"It's expensive to have private (training) six days a week," she told Tanya Rivero, host of "Good Morning America Health." "I wanted a showroom kind of environment where all my new stuff debuts. It's a very tailored environment."
For those who can't afford to pay the reported $900 a month she charges, in addition to the $1,500 one-year initiation fee, they can still get Anderson -- on DVD.
The petite ex-dancer has just released a new three-DVD set and said she plans to launch less expensive studios in the next year to spread her method.
"So many women want to follow it and I absolutely want to teach them," she said.
Anderson will be the first to tell you that her method gets real, noticeable results.
"I really developed it to move people's bodies and minds to beyond what they ever thought was possible," she said. "We work out and we can see results, but we never really reach our dreams. Many people struggle and they end up settling or making excuses."
Anderson was tired of making those excuses herself. Today, she looks as if she weighs less than 100 pounds -- but at 19, she was carrying an extra 40 pounds that she had trouble shedding. By the time she gave birth to her son Sam, at age 23, she was a whopping 60 pounds overweight.
"I started out as a dancer and gained a lot of weight," she said, "and I just couldn't settle for that. I really wanted the perfection. And so I really set out on a mission to design something that was not available."
It took Anderson 10 years to find that perfection. The bottom line, she discovered, is that to see results, you have to move -- a lot.
"Three days a week of working out does not cut it," she said.
A typical workout schedule, she said, means "you're gonna move six days a week and you're just going to get it done."
Anderson said she likes for her clients to set aside an hour to 90 minutes, and she designs very specific programs, involving cardio and muscular work, that take the guesswork out of exercise.
She also focuses on the body's smaller accessory muscles, which knit together the large muscle groups. She claims that the result is a lean figure that is not bulky.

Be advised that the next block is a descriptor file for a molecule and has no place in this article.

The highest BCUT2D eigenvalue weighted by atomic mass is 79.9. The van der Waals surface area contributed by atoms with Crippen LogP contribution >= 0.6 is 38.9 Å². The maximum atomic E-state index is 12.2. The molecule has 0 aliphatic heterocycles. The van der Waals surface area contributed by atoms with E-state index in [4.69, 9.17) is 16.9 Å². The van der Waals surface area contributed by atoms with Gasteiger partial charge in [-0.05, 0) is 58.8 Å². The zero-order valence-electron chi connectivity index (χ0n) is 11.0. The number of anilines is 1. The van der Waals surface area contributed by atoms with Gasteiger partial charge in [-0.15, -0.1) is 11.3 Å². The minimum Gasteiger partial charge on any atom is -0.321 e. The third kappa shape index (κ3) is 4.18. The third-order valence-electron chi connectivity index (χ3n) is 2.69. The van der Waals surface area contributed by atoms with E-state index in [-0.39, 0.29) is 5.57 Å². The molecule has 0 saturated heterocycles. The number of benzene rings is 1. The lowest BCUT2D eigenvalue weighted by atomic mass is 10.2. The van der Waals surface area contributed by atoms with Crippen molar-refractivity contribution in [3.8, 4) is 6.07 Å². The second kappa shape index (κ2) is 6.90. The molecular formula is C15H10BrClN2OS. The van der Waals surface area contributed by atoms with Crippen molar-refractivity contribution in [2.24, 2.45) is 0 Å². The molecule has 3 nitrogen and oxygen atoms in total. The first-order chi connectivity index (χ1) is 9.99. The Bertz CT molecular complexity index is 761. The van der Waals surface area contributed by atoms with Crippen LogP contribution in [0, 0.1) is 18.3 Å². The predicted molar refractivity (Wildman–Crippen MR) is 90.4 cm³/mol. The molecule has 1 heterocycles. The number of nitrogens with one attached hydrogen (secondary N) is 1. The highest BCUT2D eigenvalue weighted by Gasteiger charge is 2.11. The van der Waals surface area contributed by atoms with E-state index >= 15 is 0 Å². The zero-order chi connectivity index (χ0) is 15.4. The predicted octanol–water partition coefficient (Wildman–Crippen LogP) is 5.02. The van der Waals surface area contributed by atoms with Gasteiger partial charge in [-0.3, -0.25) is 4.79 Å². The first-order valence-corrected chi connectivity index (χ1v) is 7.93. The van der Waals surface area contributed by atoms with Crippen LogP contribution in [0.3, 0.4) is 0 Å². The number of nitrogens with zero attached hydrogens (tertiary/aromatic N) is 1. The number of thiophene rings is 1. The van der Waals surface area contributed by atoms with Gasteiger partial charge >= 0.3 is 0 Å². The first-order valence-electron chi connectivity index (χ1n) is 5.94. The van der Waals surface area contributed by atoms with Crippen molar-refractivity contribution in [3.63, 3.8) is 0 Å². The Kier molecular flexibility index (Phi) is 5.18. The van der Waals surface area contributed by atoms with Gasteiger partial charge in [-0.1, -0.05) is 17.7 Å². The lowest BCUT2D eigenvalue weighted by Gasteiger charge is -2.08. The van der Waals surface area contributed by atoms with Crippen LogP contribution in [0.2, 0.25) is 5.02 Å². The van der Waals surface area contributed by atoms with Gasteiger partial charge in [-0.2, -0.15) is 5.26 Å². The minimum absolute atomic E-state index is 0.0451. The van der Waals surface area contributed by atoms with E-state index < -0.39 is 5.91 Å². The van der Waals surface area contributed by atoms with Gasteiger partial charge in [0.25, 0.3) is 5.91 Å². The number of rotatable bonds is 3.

Anderson also changes her clients' workout routines every 10 days so that their bodies never grow used to them. Compared to Joseph Pilates, who designed about 300 different moves, Anderson said she has 3,000.
Anderson's big break came about three years ago when Paltrow became a devotee at Anderson's small studio in Los Angeles. The actress then told her friend Madonna about Anderson. Anderson lived with the pop star for nine months while training her, then went on her "Sticky and Sweet" tour last year.
"Tracy Anderson is my savior," Madonna said in an e-mail message to a New York Times reporter earlier this year. "After two Caesareans, three hernia operations and one riding accident that left me with 10 broken bones, she was the only one who could pull my body back together into one piece."
Paltrow, who is a partner in Anderson's Tribeca studio, has openly discussed how challenging Anderson's method is. In Anderson's new DVD, she can be seen holding her arms out straight. "I thought, 'How hard can it be?'" she said. "You hold your arms out like this for three minutes. Boy, they were burning, on fire. I could barely lift my kids the next day."
"Her arms are gorgeous," said Anderson, "not to mention her legs."